Cost of 132 drugs decreased

Reem Leila, Sunday 26 Dec 2010

The Health Ministry has moved to reduce the price on an additional tranche of drugs with a full review of all prices ongoing

Hatem El-Gebali, Egypt's minister of health, has announced that some 132 drugs will be subject to price cuts.

The prices, according to El-Gabali, will be reduced by 10–60 per cent. The minister affirmed that the decree would amend the process of medicine pricing and will not lead to any increase in prices, as some thought, but rather opportunity for a periodic review of prices.

Foreign drugs routinely go could through exhaustive procedures before being priced and approved for sale in Egypt. The decree is an attempt to reform these regulations. The new system sets prices in accordance with the lowest price in foreign markets, with an additional 10 per cent discount. Foreign pharmaceutical companies have accepted the decree.

Abdel-Rahman Shahin, spokesman of the Ministry of Health, told Ahram Online that the decree did not yet come into force, but will come into effect "on newly introduced medicine". According to Shahin, reducing the cost of medicines will help consumers. “We can’t allow [pharmaceutical] companies to fool us by selling us medicine at higher prices than that of our neighbouring countries,” he added.

Drugs whose prices have been reduced include those to treat liver and kidney disorders, high blood pressure, some medicine used for patients suffering cardiac diseases, in addition to anti-biotic medicines for children. According to Shahin, Egypt is among very few countries that subsidises medicine.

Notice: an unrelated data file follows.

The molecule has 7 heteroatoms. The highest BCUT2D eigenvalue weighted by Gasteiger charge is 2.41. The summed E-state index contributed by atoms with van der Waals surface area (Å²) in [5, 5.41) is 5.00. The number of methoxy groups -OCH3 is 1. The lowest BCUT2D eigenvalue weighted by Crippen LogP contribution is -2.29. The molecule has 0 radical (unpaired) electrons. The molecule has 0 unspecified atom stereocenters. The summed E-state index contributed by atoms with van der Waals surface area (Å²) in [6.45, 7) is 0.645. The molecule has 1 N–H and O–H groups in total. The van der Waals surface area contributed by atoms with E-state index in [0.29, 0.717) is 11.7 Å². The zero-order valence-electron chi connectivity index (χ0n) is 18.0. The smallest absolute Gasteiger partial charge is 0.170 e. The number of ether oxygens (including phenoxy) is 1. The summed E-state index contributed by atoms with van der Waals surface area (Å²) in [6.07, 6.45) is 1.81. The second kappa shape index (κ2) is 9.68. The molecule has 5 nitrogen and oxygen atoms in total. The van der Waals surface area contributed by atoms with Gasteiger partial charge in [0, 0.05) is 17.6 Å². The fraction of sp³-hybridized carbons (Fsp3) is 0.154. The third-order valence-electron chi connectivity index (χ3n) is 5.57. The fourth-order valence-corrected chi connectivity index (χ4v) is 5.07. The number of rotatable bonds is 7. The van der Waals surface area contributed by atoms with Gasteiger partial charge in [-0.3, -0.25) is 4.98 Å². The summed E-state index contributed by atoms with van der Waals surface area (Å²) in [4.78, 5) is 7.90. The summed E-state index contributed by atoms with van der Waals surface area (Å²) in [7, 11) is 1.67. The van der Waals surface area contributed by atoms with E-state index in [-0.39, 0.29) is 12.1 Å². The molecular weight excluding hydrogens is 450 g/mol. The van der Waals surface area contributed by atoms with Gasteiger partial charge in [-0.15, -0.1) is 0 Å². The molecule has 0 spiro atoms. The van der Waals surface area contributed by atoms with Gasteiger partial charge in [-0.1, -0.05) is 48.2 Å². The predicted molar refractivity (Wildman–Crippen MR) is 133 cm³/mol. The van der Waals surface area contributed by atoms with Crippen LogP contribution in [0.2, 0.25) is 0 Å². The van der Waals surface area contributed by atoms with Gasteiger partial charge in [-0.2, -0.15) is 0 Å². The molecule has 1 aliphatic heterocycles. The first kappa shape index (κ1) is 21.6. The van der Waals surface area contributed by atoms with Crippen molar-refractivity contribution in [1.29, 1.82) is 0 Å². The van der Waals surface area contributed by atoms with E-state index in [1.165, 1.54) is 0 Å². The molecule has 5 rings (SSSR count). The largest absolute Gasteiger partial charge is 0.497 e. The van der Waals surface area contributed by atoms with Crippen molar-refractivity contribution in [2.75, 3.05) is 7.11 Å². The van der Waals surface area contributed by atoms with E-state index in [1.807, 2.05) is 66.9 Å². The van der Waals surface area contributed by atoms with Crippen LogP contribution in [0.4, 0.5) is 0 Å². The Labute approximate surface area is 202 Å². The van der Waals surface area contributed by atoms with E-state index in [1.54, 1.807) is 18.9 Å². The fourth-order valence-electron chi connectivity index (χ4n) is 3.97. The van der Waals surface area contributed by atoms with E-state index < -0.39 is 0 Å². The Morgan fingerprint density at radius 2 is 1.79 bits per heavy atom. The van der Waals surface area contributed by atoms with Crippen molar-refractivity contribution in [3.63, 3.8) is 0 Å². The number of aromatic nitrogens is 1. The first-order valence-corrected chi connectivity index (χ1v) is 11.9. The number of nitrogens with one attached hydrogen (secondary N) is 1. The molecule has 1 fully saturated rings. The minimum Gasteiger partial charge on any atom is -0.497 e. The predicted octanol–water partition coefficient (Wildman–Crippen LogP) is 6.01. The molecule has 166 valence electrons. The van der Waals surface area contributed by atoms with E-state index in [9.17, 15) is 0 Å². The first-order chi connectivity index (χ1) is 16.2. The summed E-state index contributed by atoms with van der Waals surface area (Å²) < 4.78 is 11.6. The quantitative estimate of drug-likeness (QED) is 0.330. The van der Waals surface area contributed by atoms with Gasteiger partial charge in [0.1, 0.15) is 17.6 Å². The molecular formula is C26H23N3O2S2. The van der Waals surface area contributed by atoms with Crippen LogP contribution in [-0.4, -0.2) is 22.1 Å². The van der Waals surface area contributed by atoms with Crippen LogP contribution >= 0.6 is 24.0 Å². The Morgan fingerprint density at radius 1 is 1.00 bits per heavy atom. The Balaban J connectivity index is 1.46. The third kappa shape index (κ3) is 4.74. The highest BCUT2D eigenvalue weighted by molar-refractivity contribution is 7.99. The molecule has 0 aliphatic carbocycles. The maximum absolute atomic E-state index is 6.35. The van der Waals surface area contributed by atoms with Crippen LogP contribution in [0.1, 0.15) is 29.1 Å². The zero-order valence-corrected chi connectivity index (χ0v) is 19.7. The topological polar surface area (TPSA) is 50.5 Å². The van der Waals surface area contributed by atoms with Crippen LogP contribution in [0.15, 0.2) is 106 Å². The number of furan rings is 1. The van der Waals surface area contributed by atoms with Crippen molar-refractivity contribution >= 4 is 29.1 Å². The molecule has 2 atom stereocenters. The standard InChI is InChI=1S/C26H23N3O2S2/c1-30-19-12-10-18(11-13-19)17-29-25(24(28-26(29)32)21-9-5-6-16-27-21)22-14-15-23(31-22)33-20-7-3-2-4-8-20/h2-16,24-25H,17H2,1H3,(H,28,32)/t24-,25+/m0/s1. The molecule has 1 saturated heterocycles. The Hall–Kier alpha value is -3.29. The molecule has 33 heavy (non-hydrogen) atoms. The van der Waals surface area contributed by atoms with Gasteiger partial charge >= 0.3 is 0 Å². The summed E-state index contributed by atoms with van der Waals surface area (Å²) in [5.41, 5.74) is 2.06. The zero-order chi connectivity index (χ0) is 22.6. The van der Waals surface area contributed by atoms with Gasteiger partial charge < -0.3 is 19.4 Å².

“These international companies have their factories in Egypt while the country subsidises electricity, gas and water.” Accordingly, the overall cost of manufacturing medicine is cheaper than in other countries. Moreover, Egypt has a high population density. “Selling medicine to a country with only 20 million people is not equivalent to selling to a 80 million-strong country,” he said.

According to Shahin, the new decree will be assessed after two years, in order to evaluate its efficacy. “Both parties will be free in continuing with the agreement, or in terminating it.”

This decree coincides with a Ministry of Health review of prices of medicines. According to Kamal Sabra, assistant to the health minister for pharmaceutical affairs, the ministry has checked drug prices in neighbouring countries and some European countries. “We discovered that prices are lower than in Egypt,” Sabra said.

Some 93 medicines out of 9,000 in Egypt have been found to be higher in price than in neighbouring or European countries. “Accordingly, the minister agreed with international pharmaceutical companies to sell us the medicine at lower prices,” Sabra said.

Those who violate the decree will face severe penalties, including the closure of pharmacies. Meanwhile, pharmacists' profit margins will be upheld. “It is protected by the power of law. They have a fixed per cent of profit on the medicine whatever its price is,” Shahin added.

The rest of the 9,000 drugs will be reviewed within the coming months.

This is not the first time the ministry has moved to decrease the price of medicines. In March, the prices of 60 drugs were reduced by 10-60 per cent, followed in April by reductions on an additional 40 drugs.

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